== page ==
Washington task force suggests policy changes for families struggling to afford child care
OLYMPIA, Wash. — A task force in Washington is recommending policy changes to help families struggling to afford child care, while simultaneously keeping the state’s child care industry afloat.
More than 133,000 people statewide are kept from the workforce because they can’t afford child care, according to a report from the Washington Child Care Collaborative Task Force. In Spokane alone, roughly 30% of families lack those services.
The pandemic hasn’t helped, according to Washington State Commerce Director Lisa Brown, who says women are leaving the workforce at more than four times the rate of men in order to stay home and care for their children during these difficult times.
Those are just some of the reasons the task force is suggesting the state take steps to help more parents qualify for child care subsidies. Those steps include eliminating the “cliff effect.” According to the task force, many parents have reportedly turned down pay raises in order to avoid paying more for subsidized child care.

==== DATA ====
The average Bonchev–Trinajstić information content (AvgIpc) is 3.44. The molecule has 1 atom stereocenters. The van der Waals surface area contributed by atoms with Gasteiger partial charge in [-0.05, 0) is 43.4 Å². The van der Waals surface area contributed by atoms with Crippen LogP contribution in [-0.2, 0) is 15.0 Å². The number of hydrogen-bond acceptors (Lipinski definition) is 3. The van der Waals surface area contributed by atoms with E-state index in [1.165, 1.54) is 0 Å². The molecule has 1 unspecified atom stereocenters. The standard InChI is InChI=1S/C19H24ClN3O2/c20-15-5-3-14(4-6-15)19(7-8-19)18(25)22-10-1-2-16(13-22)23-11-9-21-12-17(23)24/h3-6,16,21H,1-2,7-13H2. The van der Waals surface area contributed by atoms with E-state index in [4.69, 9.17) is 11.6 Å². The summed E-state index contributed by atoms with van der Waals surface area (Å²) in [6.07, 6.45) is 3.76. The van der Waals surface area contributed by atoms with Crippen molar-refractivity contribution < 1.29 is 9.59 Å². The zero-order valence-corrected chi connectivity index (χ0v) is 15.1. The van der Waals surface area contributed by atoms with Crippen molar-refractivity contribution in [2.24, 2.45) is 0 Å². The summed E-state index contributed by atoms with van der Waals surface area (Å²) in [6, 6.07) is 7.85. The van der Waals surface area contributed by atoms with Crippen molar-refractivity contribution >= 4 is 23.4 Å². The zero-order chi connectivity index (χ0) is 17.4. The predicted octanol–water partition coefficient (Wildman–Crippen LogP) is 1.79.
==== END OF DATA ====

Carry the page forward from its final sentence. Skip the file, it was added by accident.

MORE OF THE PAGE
Additionally, the task force suggests the state restructure subsidy regions to consider factors like cost of living based on zip code.
“Subsidies aren’t helpful if child care providers do not accept them,” said task force tri-chair Ryan Pricco, director of policy and advocacy for Child Care Aware of Washington. “Restructuring the state subsidy system to align better with the private pay market would make it financially viable for more providers to accept subsidies, opening more opportunities in more communities for families to find high-quality programs that meet their needs.”
The report shows employers would also benefit from more parents returning to the workforce. In fact, businesses statewide miss out on roughly $56.8 billion a year without those workers.
To read the full report, CLICK HERE.
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